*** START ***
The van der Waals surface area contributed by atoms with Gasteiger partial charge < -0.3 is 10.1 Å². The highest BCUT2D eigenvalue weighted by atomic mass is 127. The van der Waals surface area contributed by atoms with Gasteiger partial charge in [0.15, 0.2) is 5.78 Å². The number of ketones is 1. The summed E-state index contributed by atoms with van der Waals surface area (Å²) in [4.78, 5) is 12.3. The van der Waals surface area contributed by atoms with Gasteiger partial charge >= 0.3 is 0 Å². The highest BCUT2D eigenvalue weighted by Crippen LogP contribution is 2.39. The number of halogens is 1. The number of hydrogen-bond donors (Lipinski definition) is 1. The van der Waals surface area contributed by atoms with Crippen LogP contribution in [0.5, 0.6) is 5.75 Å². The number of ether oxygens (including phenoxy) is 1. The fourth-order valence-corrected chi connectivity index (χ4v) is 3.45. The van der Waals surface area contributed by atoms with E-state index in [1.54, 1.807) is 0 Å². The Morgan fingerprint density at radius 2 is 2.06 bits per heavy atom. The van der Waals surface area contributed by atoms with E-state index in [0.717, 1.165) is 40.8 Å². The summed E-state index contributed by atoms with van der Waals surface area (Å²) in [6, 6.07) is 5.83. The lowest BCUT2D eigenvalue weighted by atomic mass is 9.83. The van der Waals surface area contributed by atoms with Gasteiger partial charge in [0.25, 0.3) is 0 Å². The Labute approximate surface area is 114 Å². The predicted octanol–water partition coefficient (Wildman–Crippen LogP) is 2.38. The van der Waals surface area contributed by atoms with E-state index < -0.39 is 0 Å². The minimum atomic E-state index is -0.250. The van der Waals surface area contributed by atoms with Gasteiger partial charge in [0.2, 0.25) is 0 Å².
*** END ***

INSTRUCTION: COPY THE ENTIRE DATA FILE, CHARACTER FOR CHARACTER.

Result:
The van der Waals surface area contributed by atoms with Gasteiger partial charge < -0.3 is 10.1 Å². The highest BCUT2D eigenvalue weighted by atomic mass is 127. The van der Waals surface area contributed by atoms with Gasteiger partial charge in [0.15, 0.2) is 5.78 Å². The number of ketones is 1. The summed E-state index contributed by atoms with van der Waals surface area (Å²) in [4.78, 5) is 12.3. The van der Waals surface area contributed by atoms with Gasteiger partial charge >= 0.3 is 0 Å². The highest BCUT2D eigenvalue weighted by Crippen LogP contribution is 2.39. The number of halogens is 1. The number of hydrogen-bond donors (Lipinski definition) is 1. The van der Waals surface area contributed by atoms with Crippen LogP contribution in [0.5, 0.6) is 5.75 Å². The number of ether oxygens (including phenoxy) is 1. The fourth-order valence-corrected chi connectivity index (χ4v) is 3.45. The van der Waals surface area contributed by atoms with E-state index in [1.54, 1.807) is 0 Å². The Morgan fingerprint density at radius 2 is 2.06 bits per heavy atom. The van der Waals surface area contributed by atoms with E-state index in [0.717, 1.165) is 40.8 Å². The summed E-state index contributed by atoms with van der Waals surface area (Å²) in [6, 6.07) is 5.83. The lowest BCUT2D eigenvalue weighted by atomic mass is 9.83. The van der Waals surface area contributed by atoms with Gasteiger partial charge in [0.25, 0.3) is 0 Å². The Labute approximate surface area is 114 Å². The predicted octanol–water partition coefficient (Wildman–Crippen LogP) is 2.38. The van der Waals surface area contributed by atoms with E-state index < -0.39 is 0 Å². The minimum atomic E-state index is -0.250. The van der Waals surface area contributed by atoms with Gasteiger partial charge in [0.2, 0.25) is 0 Å².